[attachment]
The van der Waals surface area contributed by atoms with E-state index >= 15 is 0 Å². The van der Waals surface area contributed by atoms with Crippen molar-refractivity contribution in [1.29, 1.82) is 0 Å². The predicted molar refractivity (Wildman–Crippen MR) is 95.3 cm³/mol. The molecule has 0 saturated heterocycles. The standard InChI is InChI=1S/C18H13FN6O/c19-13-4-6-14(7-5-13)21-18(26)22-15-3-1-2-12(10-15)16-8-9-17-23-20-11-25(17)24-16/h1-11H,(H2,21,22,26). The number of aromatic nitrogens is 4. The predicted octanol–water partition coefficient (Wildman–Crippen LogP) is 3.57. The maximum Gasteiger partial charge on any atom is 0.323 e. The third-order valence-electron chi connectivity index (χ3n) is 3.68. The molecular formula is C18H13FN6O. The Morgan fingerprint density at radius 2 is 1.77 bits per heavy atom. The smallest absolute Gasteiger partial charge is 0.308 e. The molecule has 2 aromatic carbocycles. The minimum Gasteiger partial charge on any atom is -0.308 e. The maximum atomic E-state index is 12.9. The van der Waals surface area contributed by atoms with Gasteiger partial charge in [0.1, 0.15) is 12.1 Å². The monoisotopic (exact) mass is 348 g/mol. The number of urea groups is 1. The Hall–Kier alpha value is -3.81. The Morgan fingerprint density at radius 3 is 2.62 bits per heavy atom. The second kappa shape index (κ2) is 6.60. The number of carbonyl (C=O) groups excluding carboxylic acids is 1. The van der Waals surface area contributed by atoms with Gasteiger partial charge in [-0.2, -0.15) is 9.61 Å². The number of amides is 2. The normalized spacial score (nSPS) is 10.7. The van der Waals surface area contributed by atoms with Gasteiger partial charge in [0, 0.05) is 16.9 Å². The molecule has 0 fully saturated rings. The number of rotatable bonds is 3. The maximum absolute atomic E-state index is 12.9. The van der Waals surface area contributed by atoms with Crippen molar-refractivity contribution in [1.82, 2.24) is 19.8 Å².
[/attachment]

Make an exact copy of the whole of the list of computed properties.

The van der Waals surface area contributed by atoms with E-state index >= 15 is 0 Å². The van der Waals surface area contributed by atoms with Crippen molar-refractivity contribution in [1.29, 1.82) is 0 Å². The predicted molar refractivity (Wildman–Crippen MR) is 95.3 cm³/mol. The molecule has 0 saturated heterocycles. The standard InChI is InChI=1S/C18H13FN6O/c19-13-4-6-14(7-5-13)21-18(26)22-15-3-1-2-12(10-15)16-8-9-17-23-20-11-25(17)24-16/h1-11H,(H2,21,22,26). The number of aromatic nitrogens is 4. The predicted octanol–water partition coefficient (Wildman–Crippen LogP) is 3.57. The maximum Gasteiger partial charge on any atom is 0.323 e. The third-order valence-electron chi connectivity index (χ3n) is 3.68. The molecular formula is C18H13FN6O. The Morgan fingerprint density at radius 2 is 1.77 bits per heavy atom. The smallest absolute Gasteiger partial charge is 0.308 e. The molecule has 2 aromatic carbocycles. The minimum Gasteiger partial charge on any atom is -0.308 e. The maximum atomic E-state index is 12.9. The van der Waals surface area contributed by atoms with Gasteiger partial charge in [0.1, 0.15) is 12.1 Å². The monoisotopic (exact) mass is 348 g/mol. The number of urea groups is 1. The Hall–Kier alpha value is -3.81. The Morgan fingerprint density at radius 3 is 2.62 bits per heavy atom. The second kappa shape index (κ2) is 6.60. The number of carbonyl (C=O) groups excluding carboxylic acids is 1. The van der Waals surface area contributed by atoms with Gasteiger partial charge in [-0.2, -0.15) is 9.61 Å². The number of amides is 2. The normalized spacial score (nSPS) is 10.7. The van der Waals surface area contributed by atoms with Gasteiger partial charge in [0, 0.05) is 16.9 Å². The molecule has 0 fully saturated rings. The number of rotatable bonds is 3. The maximum absolute atomic E-state index is 12.9. The van der Waals surface area contributed by atoms with Crippen molar-refractivity contribution in [1.82, 2.24) is 19.8 Å².